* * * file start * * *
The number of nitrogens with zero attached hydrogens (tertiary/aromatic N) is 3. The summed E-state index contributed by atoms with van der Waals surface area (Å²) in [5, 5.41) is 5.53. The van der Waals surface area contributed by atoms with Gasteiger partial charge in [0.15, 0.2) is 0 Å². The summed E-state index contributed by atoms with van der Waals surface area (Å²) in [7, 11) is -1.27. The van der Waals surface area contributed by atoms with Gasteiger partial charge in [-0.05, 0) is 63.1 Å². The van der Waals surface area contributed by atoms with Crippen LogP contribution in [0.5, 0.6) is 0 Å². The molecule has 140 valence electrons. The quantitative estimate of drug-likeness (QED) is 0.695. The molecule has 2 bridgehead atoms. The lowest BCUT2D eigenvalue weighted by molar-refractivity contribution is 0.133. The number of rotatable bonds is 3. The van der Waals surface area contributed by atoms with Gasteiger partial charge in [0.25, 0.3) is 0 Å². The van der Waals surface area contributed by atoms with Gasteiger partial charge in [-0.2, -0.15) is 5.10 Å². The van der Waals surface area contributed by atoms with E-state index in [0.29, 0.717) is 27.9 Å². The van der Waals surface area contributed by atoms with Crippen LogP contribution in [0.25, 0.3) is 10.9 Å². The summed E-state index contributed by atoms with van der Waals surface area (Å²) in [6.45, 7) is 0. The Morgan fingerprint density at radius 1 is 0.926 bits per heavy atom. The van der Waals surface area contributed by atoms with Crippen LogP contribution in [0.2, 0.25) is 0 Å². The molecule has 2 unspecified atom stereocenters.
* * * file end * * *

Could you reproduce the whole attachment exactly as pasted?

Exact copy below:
The number of nitrogens with zero attached hydrogens (tertiary/aromatic N) is 3. The summed E-state index contributed by atoms with van der Waals surface area (Å²) in [5, 5.41) is 5.53. The van der Waals surface area contributed by atoms with Gasteiger partial charge in [0.15, 0.2) is 0 Å². The summed E-state index contributed by atoms with van der Waals surface area (Å²) in [7, 11) is -1.27. The van der Waals surface area contributed by atoms with Gasteiger partial charge in [-0.05, 0) is 63.1 Å². The van der Waals surface area contributed by atoms with Crippen LogP contribution in [0.5, 0.6) is 0 Å². The molecule has 140 valence electrons. The quantitative estimate of drug-likeness (QED) is 0.695. The molecule has 2 bridgehead atoms. The lowest BCUT2D eigenvalue weighted by molar-refractivity contribution is 0.133. The number of rotatable bonds is 3. The van der Waals surface area contributed by atoms with Gasteiger partial charge in [0.25, 0.3) is 0 Å². The van der Waals surface area contributed by atoms with Gasteiger partial charge in [-0.2, -0.15) is 5.10 Å². The van der Waals surface area contributed by atoms with E-state index in [0.29, 0.717) is 27.9 Å². The van der Waals surface area contributed by atoms with Crippen LogP contribution in [0.25, 0.3) is 10.9 Å². The summed E-state index contributed by atoms with van der Waals surface area (Å²) in [6.45, 7) is 0. The Morgan fingerprint density at radius 1 is 0.926 bits per heavy atom. The van der Waals surface area contributed by atoms with Crippen LogP contribution in [0.2, 0.25) is 0 Å². The molecule has 2 unspecified atom stereocenters.